To Whom it May Concern:
This letter regards MBTA customer service. In the past, my experience on the bus has not been that pleasant. Although I was a paying customer, I was not respected by some bus drivers, which led me to take Uber instead.
I was constantly late to school because of delayed buses, which caused me to fall behind in my AP class. When I checked the bus app for the next #16 bus, it would tell me that the bus would be coming in a certain amount of time. I would leave my house a couple of minutes before that, because I didn’t live too far away from the bus stop. But somehow I would still miss the bus, which was very unfortunate because I would have to wait for another bus.
One morning, my cousin and I were on our way to school. One of the bus drivers was rude to my cousin because she had only paid eighty cents, which is five cents less than the student fare. The next morning, I got on the same bus with the same driver. When I tapped my student card, the driver looked at me and told me to get off the bus. I asked her for what reason, but she didn’t answer. She just told me to get off. This experience was too much.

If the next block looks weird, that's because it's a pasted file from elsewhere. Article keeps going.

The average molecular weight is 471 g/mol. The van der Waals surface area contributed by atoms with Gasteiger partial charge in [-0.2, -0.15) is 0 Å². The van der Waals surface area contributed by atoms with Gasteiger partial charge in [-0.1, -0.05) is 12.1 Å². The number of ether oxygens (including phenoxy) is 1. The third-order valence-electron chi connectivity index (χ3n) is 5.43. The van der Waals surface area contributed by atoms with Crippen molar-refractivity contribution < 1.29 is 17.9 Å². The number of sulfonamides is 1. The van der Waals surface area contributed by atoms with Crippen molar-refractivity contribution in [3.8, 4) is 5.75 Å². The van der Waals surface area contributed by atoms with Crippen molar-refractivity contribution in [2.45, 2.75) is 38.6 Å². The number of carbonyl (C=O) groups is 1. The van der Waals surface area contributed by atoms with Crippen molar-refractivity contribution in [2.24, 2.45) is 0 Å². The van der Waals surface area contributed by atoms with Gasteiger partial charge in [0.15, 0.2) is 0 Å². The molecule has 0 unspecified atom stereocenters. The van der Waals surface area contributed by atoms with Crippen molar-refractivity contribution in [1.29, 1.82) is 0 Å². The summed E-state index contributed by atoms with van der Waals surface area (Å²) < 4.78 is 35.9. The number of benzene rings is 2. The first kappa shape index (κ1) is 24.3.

I take Uber because it’s peaceful. There are not a lot of people in the car, or strollers, or bad customer service. Uber provides good service. The Uber drivers offer you candy and are polite. Basically, it’s door-to-door service—I don’t have to worry about the bus stopping to pick people up or about the bus driver’s attitude. Even though Uber can be more expensive than the MBTA, I would rather take Uber just because I don’t like dealing with rude people.
In the future, I hope the MBTA provides better training to help staff improve their customer service. MBTA workers should treat customers the way they want to be treated—with less attitude, so everyone’s day can go by smoothly.